Choosing certain types of funeral or cremation arrangements can eliminate many unnecessary funeral costs.  Choosing wisely will prevent you from being charged for lots of “extras” no one told you about.

Since most families do not plan funerals very often, they usually don't realize what's included (or excluded) in the decisions they make.  All too often a family simply agrees to the funeral director's recommendations - only to end up surprised when their final bill is 30% higher than expected.

Even though many of the goods and services offered by a funeral home are priced on an individual basis, certain selections you make will automatically trigger additional costs.  Unfortunately, most families don't find out about these additional costs until after the service is over and they get the funeral director's bill.

Here's an example of how this works:

When meeting with the funeral director he might suggest a "traditional" funeral priced at $500.  You agree....thinking $500 isn't too bad.  However, what you didn't realize (and what the funeral director failed to mention) is that a "traditional" funeral also means that you will need:

    • embalming (another $500)
    • casket ($1,500)
    • viewing or visitation ($500)
    • cemetery space ($1,000)
    • open & closing the grave site ($750)
    • outer burial container ($1,000)
    • headstone ($1,500)
    • announcing the funeral in a newspaper ($250)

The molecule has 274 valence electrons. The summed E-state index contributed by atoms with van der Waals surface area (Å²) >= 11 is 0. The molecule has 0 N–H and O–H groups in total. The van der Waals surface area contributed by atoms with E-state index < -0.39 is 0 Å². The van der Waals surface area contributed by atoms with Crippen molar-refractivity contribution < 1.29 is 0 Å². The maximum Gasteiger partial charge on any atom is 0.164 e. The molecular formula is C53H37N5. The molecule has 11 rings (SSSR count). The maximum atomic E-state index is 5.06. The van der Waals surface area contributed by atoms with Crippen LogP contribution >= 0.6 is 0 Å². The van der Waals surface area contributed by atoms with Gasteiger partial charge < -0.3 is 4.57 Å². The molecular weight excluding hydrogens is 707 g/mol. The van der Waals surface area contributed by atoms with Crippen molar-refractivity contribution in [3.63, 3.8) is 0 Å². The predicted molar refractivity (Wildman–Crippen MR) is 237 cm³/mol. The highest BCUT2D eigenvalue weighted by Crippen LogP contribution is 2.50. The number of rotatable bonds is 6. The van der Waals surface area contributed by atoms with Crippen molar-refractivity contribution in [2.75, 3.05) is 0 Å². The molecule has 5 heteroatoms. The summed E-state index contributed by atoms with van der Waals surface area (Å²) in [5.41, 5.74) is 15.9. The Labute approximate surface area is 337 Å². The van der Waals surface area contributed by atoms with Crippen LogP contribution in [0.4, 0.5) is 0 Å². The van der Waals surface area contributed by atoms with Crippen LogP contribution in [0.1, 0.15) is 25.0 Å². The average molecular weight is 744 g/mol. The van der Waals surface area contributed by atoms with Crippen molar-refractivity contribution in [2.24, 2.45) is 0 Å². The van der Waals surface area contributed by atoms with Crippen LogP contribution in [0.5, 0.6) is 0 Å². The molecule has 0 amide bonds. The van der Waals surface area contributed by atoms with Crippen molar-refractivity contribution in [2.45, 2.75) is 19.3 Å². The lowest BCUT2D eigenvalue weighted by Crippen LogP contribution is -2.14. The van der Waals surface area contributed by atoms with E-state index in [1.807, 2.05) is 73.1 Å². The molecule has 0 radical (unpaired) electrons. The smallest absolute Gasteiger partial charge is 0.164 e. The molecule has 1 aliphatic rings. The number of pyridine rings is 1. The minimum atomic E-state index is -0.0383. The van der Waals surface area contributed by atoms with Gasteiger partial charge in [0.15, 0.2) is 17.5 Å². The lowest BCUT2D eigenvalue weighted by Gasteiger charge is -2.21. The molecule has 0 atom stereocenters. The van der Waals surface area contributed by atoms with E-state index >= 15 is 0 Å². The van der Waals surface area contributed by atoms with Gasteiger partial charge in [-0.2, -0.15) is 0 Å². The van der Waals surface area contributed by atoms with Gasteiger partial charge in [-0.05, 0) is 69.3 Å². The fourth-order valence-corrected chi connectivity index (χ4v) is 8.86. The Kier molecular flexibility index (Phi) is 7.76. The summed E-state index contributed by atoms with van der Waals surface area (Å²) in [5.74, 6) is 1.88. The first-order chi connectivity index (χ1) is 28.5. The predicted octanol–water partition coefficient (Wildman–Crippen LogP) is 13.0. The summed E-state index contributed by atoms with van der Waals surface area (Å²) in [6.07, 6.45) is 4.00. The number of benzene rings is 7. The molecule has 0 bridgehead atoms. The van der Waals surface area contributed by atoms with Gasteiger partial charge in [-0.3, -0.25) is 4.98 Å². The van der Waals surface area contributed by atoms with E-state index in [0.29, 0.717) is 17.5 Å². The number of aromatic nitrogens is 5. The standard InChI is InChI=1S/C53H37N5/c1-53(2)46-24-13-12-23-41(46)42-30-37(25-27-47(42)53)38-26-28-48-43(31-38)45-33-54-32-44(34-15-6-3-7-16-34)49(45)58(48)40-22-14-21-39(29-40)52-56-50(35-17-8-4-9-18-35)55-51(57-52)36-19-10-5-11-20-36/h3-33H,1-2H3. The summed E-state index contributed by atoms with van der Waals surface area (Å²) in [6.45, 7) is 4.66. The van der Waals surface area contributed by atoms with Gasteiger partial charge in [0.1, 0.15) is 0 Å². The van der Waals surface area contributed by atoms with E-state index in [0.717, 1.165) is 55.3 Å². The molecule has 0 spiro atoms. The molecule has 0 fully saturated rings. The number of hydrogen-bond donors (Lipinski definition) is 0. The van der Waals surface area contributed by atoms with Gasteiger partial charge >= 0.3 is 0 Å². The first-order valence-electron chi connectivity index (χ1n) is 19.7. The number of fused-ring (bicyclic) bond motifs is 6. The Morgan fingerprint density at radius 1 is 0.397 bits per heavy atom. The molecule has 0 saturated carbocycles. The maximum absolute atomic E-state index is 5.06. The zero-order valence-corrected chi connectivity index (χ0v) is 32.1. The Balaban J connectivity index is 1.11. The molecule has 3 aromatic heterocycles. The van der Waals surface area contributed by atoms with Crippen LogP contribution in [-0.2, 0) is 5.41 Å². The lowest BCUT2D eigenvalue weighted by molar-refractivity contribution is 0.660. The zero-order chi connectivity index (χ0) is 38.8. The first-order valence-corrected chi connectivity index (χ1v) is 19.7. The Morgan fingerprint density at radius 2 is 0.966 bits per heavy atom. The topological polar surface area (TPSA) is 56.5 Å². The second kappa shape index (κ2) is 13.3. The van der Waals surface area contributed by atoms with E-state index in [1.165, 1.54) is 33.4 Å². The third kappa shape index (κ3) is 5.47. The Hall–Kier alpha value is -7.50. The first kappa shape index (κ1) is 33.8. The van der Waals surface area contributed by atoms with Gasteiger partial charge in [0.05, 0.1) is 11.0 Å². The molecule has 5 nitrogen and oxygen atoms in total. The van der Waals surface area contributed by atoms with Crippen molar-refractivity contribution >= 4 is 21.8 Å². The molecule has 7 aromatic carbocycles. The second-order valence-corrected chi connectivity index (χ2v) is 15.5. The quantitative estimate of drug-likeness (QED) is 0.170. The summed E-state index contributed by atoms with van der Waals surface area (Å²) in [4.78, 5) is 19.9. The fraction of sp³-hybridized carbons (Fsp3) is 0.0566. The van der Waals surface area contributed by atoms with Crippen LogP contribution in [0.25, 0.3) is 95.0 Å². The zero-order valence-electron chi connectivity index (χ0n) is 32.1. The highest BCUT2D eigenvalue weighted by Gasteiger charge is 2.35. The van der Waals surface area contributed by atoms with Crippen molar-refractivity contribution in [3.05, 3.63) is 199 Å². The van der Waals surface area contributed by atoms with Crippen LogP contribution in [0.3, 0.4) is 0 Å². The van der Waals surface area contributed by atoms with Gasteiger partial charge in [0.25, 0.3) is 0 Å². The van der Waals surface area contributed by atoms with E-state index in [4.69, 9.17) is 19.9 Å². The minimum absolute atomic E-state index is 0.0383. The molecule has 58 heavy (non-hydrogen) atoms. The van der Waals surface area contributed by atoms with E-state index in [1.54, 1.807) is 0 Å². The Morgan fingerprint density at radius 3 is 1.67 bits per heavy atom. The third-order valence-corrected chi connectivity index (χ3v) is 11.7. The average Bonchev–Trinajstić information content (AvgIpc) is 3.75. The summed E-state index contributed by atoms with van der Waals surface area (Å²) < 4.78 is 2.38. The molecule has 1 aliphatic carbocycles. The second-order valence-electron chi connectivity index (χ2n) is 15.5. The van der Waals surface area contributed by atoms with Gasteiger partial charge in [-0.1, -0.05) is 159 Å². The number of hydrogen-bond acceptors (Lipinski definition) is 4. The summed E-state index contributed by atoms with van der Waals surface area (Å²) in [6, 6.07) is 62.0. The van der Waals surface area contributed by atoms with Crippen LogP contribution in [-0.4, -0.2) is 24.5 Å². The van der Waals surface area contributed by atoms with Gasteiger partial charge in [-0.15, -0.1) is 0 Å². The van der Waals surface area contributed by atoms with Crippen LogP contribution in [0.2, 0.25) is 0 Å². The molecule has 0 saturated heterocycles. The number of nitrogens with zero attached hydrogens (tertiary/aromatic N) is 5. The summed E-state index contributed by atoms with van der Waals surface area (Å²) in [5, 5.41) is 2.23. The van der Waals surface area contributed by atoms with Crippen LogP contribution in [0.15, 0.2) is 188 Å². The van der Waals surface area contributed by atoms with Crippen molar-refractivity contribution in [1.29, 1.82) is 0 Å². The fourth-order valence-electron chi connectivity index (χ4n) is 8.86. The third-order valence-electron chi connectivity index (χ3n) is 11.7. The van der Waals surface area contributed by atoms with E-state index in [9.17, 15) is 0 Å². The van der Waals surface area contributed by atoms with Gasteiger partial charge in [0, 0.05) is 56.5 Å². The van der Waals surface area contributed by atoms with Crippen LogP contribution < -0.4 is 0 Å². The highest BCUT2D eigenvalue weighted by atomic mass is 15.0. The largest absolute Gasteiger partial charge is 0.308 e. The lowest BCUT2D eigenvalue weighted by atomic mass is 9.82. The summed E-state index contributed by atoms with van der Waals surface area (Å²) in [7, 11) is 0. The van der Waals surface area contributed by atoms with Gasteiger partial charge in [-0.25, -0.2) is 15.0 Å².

• use of a hearse ($200) when the funeral director said the "traditional" funeral service costs $500 - he meant it would cost $500 to hold the actual 45 minute funeral service.  But, by choosing a "traditional" funeral service, you were also agreeing to purchase all of the other things that are required to conduct a traditional funeral.

In this case your total cost would be closer to $7,700.  This is a realistic example (the average traditional funeral costs nearly $8,000).  Simply understanding what's included in the decisions you make can help you avoid such a nasty financial surprise.

You can use a resource like the Funeral $aver’s Kit to learn about the types of funeral, burial, and cremation arrangements from which you can choose.  Section 2 of the kit identifies costs associated with each service and clearly shows which expenses will be included (or excluded) based on the choices you make.

Generally, your least expensive options (in order of increasing price) are:

    • medical donation
    • direct cremation
    • immediate burial
    • cremation with service
    • traditional funeral

If you would like to save money the next time you need to make funeral arrangements, you can search and compare local funeral home pricing at

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